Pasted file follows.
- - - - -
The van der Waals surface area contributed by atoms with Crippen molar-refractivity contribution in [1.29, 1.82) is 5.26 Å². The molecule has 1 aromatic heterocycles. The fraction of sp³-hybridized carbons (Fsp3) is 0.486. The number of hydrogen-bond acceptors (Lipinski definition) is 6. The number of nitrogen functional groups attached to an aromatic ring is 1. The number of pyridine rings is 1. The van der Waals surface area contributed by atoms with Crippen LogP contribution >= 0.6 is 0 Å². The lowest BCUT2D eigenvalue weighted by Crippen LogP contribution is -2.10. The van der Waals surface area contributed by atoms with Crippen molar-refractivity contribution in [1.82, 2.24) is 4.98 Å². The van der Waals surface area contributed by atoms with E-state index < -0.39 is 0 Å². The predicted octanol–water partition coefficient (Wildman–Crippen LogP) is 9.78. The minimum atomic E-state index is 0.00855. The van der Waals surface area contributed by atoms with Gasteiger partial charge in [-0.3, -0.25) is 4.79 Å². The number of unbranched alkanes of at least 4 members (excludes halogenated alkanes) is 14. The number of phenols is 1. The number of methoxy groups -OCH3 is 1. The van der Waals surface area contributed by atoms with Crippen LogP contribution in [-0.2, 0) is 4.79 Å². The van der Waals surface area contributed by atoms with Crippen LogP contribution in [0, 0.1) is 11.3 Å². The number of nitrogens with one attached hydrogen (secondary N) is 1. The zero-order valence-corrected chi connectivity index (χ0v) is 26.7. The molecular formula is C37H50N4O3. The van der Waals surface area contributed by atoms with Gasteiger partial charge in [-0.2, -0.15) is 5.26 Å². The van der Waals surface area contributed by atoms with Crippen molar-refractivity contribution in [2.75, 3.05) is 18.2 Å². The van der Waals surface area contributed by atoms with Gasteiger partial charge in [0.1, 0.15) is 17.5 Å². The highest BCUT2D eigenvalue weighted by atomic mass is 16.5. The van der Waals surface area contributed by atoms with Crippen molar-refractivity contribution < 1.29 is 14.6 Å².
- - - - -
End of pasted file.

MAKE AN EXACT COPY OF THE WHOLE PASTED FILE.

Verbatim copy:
The van der Waals surface area contributed by atoms with Crippen molar-refractivity contribution in [1.29, 1.82) is 5.26 Å². The molecule has 1 aromatic heterocycles. The fraction of sp³-hybridized carbons (Fsp3) is 0.486. The number of hydrogen-bond acceptors (Lipinski definition) is 6. The number of nitrogen functional groups attached to an aromatic ring is 1. The number of pyridine rings is 1. The van der Waals surface area contributed by atoms with Crippen LogP contribution >= 0.6 is 0 Å². The lowest BCUT2D eigenvalue weighted by Crippen LogP contribution is -2.10. The van der Waals surface area contributed by atoms with Crippen molar-refractivity contribution in [1.82, 2.24) is 4.98 Å². The van der Waals surface area contributed by atoms with E-state index < -0.39 is 0 Å². The predicted octanol–water partition coefficient (Wildman–Crippen LogP) is 9.78. The minimum atomic E-state index is 0.00855. The van der Waals surface area contributed by atoms with Gasteiger partial charge in [-0.3, -0.25) is 4.79 Å². The number of unbranched alkanes of at least 4 members (excludes halogenated alkanes) is 14. The number of phenols is 1. The number of methoxy groups -OCH3 is 1. The van der Waals surface area contributed by atoms with Crippen LogP contribution in [-0.2, 0) is 4.79 Å². The van der Waals surface area contributed by atoms with Crippen LogP contribution in [0, 0.1) is 11.3 Å². The number of nitrogens with one attached hydrogen (secondary N) is 1. The zero-order valence-corrected chi connectivity index (χ0v) is 26.7. The molecular formula is C37H50N4O3. The van der Waals surface area contributed by atoms with Gasteiger partial charge in [-0.2, -0.15) is 5.26 Å². The van der Waals surface area contributed by atoms with Crippen molar-refractivity contribution in [2.75, 3.05) is 18.2 Å². The van der Waals surface area contributed by atoms with Gasteiger partial charge in [0.1, 0.15) is 17.5 Å². The highest BCUT2D eigenvalue weighted by atomic mass is 16.5. The van der Waals surface area contributed by atoms with Crippen molar-refractivity contribution < 1.29 is 14.6 Å².